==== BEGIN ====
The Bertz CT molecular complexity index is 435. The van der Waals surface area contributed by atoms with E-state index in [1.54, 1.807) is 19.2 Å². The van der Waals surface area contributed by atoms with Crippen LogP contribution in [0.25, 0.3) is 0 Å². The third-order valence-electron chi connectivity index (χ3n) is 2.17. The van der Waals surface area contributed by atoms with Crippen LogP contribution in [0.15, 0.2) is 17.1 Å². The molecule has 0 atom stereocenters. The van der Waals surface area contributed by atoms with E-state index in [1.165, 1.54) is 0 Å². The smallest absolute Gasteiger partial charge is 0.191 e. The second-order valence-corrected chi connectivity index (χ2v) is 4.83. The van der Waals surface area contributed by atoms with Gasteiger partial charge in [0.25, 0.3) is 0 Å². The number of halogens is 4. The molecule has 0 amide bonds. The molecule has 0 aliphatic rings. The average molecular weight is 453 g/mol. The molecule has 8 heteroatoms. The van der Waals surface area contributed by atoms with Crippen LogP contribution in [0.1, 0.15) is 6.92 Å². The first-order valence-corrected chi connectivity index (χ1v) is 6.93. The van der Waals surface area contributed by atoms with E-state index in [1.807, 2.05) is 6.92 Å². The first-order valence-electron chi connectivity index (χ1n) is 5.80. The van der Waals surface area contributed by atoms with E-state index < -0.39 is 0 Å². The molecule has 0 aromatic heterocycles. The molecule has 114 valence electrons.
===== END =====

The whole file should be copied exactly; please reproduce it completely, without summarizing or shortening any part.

The Bertz CT molecular complexity index is 435. The van der Waals surface area contributed by atoms with E-state index in [1.54, 1.807) is 19.2 Å². The van der Waals surface area contributed by atoms with Crippen LogP contribution in [0.25, 0.3) is 0 Å². The third-order valence-electron chi connectivity index (χ3n) is 2.17. The van der Waals surface area contributed by atoms with Crippen LogP contribution in [0.15, 0.2) is 17.1 Å². The molecule has 0 atom stereocenters. The van der Waals surface area contributed by atoms with E-state index in [1.165, 1.54) is 0 Å². The smallest absolute Gasteiger partial charge is 0.191 e. The second-order valence-corrected chi connectivity index (χ2v) is 4.83. The van der Waals surface area contributed by atoms with Gasteiger partial charge in [0.25, 0.3) is 0 Å². The number of halogens is 4. The molecule has 0 amide bonds. The molecule has 0 aliphatic rings. The average molecular weight is 453 g/mol. The molecule has 8 heteroatoms. The van der Waals surface area contributed by atoms with Crippen LogP contribution in [0.1, 0.15) is 6.92 Å². The first-order valence-corrected chi connectivity index (χ1v) is 6.93. The van der Waals surface area contributed by atoms with E-state index in [1.807, 2.05) is 6.92 Å². The first-order valence-electron chi connectivity index (χ1n) is 5.80. The van der Waals surface area contributed by atoms with E-state index < -0.39 is 0 Å². The molecule has 0 aromatic heterocycles. The molecule has 114 valence electrons.